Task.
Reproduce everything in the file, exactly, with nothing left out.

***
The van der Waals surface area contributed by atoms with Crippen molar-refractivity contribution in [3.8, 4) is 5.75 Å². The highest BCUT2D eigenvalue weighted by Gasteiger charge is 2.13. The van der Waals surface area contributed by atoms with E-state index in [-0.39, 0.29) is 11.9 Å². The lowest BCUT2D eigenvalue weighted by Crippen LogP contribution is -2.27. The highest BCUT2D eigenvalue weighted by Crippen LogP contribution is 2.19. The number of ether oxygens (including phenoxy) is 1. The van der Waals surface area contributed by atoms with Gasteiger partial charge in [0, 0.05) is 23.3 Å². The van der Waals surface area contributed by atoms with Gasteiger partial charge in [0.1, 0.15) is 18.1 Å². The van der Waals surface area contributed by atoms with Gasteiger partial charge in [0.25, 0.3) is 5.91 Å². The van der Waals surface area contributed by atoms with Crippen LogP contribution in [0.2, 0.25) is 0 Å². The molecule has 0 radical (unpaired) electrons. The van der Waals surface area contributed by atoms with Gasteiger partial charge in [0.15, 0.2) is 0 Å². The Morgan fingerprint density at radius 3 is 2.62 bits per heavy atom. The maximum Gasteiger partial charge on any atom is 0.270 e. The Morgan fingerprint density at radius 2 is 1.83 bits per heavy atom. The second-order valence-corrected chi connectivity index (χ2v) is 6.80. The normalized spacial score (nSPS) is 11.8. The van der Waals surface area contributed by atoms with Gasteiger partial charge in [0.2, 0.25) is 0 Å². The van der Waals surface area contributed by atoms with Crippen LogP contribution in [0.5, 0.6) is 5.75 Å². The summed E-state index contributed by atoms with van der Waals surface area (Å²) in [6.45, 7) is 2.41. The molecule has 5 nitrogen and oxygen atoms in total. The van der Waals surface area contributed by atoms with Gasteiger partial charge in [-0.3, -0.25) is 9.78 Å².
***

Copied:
The van der Waals surface area contributed by atoms with Crippen molar-refractivity contribution in [3.8, 4) is 5.75 Å². The highest BCUT2D eigenvalue weighted by Gasteiger charge is 2.13. The van der Waals surface area contributed by atoms with E-state index in [-0.39, 0.29) is 11.9 Å². The lowest BCUT2D eigenvalue weighted by Crippen LogP contribution is -2.27. The highest BCUT2D eigenvalue weighted by Crippen LogP contribution is 2.19. The number of ether oxygens (including phenoxy) is 1. The van der Waals surface area contributed by atoms with Gasteiger partial charge in [0, 0.05) is 23.3 Å². The van der Waals surface area contributed by atoms with Gasteiger partial charge in [0.1, 0.15) is 18.1 Å². The van der Waals surface area contributed by atoms with Gasteiger partial charge in [0.25, 0.3) is 5.91 Å². The van der Waals surface area contributed by atoms with Crippen LogP contribution in [0.2, 0.25) is 0 Å². The molecule has 0 radical (unpaired) electrons. The van der Waals surface area contributed by atoms with Gasteiger partial charge in [0.15, 0.2) is 0 Å². The Morgan fingerprint density at radius 3 is 2.62 bits per heavy atom. The maximum Gasteiger partial charge on any atom is 0.270 e. The Morgan fingerprint density at radius 2 is 1.83 bits per heavy atom. The second-order valence-corrected chi connectivity index (χ2v) is 6.80. The normalized spacial score (nSPS) is 11.8. The van der Waals surface area contributed by atoms with Gasteiger partial charge in [0.2, 0.25) is 0 Å². The van der Waals surface area contributed by atoms with Crippen LogP contribution in [0.5, 0.6) is 5.75 Å². The summed E-state index contributed by atoms with van der Waals surface area (Å²) in [6.45, 7) is 2.41. The molecule has 5 nitrogen and oxygen atoms in total. The van der Waals surface area contributed by atoms with Gasteiger partial charge in [-0.3, -0.25) is 9.78 Å².